May 9, 2018

Over the past handful of weeks I’ve been showing you 5 ways you can choose a niche.  Perhaps a better way of entitling it would have been “5 Things you can wrap your coaching niche around.”

Just to be clear: there are many more than simply 5 (but 5 is what we promised we’d give you!), but the final way I’m going to share with you is knowledge.

By “knowledge,” I simply mean that you know stuff about a particular subject matter.  This knowledge could have been acquired through experience, a skill, it could have even been acquired through research, etc.  There are a number of ways that people come to know something.

How you acquired this knowledge is probably not as important as your ability to demonstrate it and, of course, to leverage it to make yourself a commodity in order to get paid for it.

Now, as you’ve probably learned from your coach training, coaches aren’t paid to be experts about anything except transformation and partnering with people so the client can come up with their own solutions to get what they desire.

Even if we’ve used our knowledge as our means of choosing a niche, it’s not about our ability to tell people how or what to do with their lives or what solutions are right for them.  Instead, we use our knowledge of the subject matter to build a connection, to touch on the pain points or strong desires of my ideal clients, to demonstrate understanding, build credibility, and to convince them that we are experts at helping people come up with that particular solution.

If all of that doesn’t make a lot of sense, let me give you an example…

In my previous career, I worked with some larger non-profits, and became fascinated with leadership, organization building, and team building.

I worked for some great people who allowed me to attend some of the best leadership conferences, read the best books, and meet some real movers and shakers in the world.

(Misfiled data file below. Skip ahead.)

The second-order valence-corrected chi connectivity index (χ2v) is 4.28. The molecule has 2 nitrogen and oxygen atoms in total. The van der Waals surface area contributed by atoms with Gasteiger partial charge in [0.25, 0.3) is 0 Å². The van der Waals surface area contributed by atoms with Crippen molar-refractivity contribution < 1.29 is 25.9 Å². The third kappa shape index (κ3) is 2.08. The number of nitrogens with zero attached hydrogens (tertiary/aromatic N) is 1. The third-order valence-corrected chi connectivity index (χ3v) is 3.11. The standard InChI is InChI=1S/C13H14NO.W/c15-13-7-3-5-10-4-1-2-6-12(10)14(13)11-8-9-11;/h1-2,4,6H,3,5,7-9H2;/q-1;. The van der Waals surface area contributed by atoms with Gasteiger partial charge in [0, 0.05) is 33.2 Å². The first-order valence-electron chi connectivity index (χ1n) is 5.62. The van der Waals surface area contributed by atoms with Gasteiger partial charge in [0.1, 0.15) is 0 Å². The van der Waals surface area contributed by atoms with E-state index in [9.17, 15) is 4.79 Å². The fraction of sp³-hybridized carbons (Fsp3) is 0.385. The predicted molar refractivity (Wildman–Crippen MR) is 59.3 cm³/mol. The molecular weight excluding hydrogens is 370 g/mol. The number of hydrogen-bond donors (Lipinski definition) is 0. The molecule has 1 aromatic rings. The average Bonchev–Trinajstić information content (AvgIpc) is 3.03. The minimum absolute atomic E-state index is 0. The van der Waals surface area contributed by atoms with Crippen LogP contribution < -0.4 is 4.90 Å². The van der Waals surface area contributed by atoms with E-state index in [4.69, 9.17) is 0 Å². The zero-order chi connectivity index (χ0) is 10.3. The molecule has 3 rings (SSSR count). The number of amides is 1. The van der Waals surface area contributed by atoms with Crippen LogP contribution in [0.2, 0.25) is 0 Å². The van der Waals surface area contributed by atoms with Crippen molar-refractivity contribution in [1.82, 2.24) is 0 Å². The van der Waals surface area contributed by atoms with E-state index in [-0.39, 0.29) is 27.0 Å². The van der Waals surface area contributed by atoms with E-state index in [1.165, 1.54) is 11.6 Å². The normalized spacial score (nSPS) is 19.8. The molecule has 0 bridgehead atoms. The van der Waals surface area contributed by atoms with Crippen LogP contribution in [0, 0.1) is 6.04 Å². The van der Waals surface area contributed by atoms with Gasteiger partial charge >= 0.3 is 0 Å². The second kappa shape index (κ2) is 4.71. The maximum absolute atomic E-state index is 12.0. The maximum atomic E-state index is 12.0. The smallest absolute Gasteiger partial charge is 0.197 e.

Along the way, I put what I knew into building large organizations and recruiting & training volunteer teams of up to 250 people.  I loved being a visionary and creating cultures where people could find their sweet spots and thrive.

So it only made sense that, when I began my coaching career, I’d be an executive coach.  I didn’t have a corporate background, but I had so much knowledge about leadership, motivation, and strengths that I really knew what made executives tick.

When I went out and about networking, etc., I knew the lingo, and could talk to other executives on the level of an expert.  Trust pretty much came about instantaneously, and when I generously served this group of people, they genuinely accepted me and wanted my help.

After I got into the door with these executives, I started seeing more opportunities to leverage knowledge that I hadn’t really considered before.

One of my clients was the general manager of a really large sales organization.  One day I was like, “Wow, I really like what I’m doing with executives, but it would be so much fun to help him work with his team.”

I already knew a lot about team building and the pain points that all teams struggle with, but my job wasn’t to put on my consultant hat and say, “Here’s what you need to do.”

As we all know, coaching is about the individual being the expert on their own life who can come up with their own solutions.  All I needed to do was create a process that would allow me to coach a team rather than just their boss.  After all, the team knows their dysfunctions better than anyone.  And the team also knew what the solutions were as well.